Significantly different than the American version. Use 1/2 of what you used to in a recipe
Note: Noilly Prat is one of the flagship brands of vermouth (founded in 1813), especially for Martinis, and one of the few French brands available (Boissiere used to be French but is now made and bottled in Italy and significantly different in taste from what it used to be). Noilly also has the distinction of being one of the very few (if not the only) vermouth that is significantly aged.
The two varieties of wine used – picpoul and clairette (both from the Languedoc region of France) are aged separately in large 100 year-old plus Canadian oak casks to mellow for one year. (Between the age and type of wood the impact on color is minimal compared to other aging techniques).The two varieties are then separately transferred to smaller wooden casks exposed to the elements, for a further year to simulate a long sea voyage. They are then taken indoors to mellow in a cellar for a further 6 months.
After this they are finally blended together and herbs are macerated in the wine for 3 weeks with a daily stirring by hand. After filtration, the vermouth is allowed to rest for an additional 6 weeks before bottling. This particular expression has been imported to the United States only since 1978, but is much loved by it’s devotees.
Appearance: Faultless clarity, light straw yellow in appearance with just a touch of yellow/green to it. Legs and droplets on swirling
First Impression: Dry herbs,pastis/licorice, rosemary,fennel,star anise, vanilla, orange, angelica,orris root, aromatic herbs with a sweet underlay. Bouquet is MUCH more pronounced than the older American version.
Taste: Understated wormwood bitter, with pronounced wood and herbal notes, much more intense and flavorful than the other version. Finish is long with anise, fennel, angelica, chamomile,wood and spice aromatics. Overall sweeter and much more spiced than the other version with a much heavier overlay of wood and herbs. Makes the other version seem like the lite beer version of a vermouth.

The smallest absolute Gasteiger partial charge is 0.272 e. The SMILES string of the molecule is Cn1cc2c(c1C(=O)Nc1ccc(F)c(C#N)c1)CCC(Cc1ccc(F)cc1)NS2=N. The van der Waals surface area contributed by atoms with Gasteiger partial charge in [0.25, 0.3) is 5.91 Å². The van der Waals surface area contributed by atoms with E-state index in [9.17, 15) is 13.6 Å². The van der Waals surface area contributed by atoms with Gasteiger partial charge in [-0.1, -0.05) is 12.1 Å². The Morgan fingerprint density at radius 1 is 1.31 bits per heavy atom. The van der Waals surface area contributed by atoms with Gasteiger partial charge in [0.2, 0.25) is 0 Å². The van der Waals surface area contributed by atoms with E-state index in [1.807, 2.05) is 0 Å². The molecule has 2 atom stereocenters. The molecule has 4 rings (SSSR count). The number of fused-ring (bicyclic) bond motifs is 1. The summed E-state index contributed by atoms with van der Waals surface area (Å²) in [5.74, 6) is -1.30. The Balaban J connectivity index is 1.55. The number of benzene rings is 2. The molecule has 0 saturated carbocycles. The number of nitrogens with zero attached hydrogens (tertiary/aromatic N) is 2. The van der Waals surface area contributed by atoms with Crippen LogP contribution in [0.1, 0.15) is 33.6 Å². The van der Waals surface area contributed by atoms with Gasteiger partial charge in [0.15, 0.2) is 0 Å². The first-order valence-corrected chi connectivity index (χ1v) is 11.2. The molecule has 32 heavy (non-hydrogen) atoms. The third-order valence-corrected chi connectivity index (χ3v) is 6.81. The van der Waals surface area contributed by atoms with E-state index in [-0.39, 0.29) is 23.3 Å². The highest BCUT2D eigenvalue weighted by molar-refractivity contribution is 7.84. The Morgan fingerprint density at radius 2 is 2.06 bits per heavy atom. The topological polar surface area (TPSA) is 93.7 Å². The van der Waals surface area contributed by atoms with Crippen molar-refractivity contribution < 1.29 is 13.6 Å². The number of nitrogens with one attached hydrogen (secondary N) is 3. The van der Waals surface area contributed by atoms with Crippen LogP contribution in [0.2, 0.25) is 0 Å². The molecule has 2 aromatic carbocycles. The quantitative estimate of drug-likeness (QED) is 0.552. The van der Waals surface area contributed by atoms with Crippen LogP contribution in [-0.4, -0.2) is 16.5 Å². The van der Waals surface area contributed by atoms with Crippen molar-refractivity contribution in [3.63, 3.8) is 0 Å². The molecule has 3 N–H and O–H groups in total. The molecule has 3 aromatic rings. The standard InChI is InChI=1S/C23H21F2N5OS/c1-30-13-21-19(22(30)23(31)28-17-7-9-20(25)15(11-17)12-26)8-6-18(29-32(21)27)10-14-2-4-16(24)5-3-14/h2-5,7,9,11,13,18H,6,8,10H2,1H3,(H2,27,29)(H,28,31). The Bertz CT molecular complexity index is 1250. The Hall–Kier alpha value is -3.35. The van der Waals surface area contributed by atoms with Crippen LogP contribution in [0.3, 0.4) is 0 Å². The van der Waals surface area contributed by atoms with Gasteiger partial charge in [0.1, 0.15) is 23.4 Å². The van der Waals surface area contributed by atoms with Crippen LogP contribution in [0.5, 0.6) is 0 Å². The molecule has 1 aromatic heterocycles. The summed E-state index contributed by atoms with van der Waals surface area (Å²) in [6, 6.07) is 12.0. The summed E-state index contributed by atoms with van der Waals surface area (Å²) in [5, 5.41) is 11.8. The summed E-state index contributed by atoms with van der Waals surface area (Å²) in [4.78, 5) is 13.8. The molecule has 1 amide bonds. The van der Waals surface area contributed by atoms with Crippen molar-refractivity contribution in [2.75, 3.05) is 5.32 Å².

Drinks: Makes an excellent and more flavorful martini. However if you are used to using the other version use 1/2 or less of what you normally would. Unlike it’s other version, it is also good as an aperitif with quite a bit of flavor. If you are looking to recreate a classic (pre 1960 at least) cocktail calling for a French dry vermouth to use, this is the one to use as this is the original formulation which would have been used in such a recipe and using the original proportions.
Other: Vermouth is an aromatized wine and as such it will spoil. Buy a 375 ml (1/2 bottle) unless you use it a lot. Refrigerate after opening and get a new bottle after 2 months or so- you and your guests will appreciate the difference !
Bottle: Unless you are blind and a double amputee you will immediately notice the difference from the other version. Complete remake from its more familiar (and to Americans older) version.The glass is 1/2 and 1/2 smooth and textured like a citrus skin giving it an easier to grip texture with the delineation between the two texture in a counterclockwise spiral.This texture is also meant to evoke the barrels sitting out in the open enclosure (see above in Notes).
Very dark green glass the color and thickness of which protect the contents from sunlight. Labeling is also substantially redone -with the neck ribbon missing, plastic rather than paper label for main body with a drawing of the courtyard and bareels. Logo added directly above the name in a one piece paper label rather than on neck tag/ribbon. Back label has also been redone badly – type is reduced to virtual unreadability except for mandated print size on warnings. Screw cap has gold band at top shoulder to further distinguish it from the other version.
Final Thoughts: Noilly has always been one of the best vermouths out there and this one is an exciting addition to their current offerings. Price is about average but the quality is outstanding.The attention to detail, distillation, (and authenticity) make Noilly Prat some of the best vermouths currently available in the US. This is a completely different animal than its clear, minimalist version.To use an analogy: it is like comparing gin to vodka. We welcome its’ return to our shores, and are excited that we finally have the means to successfully recreate all the classic cocktails that call for Dry Vermouth as it was understood back then.
A very well done quick-loading web page with a lots of information about their vermouth and its production.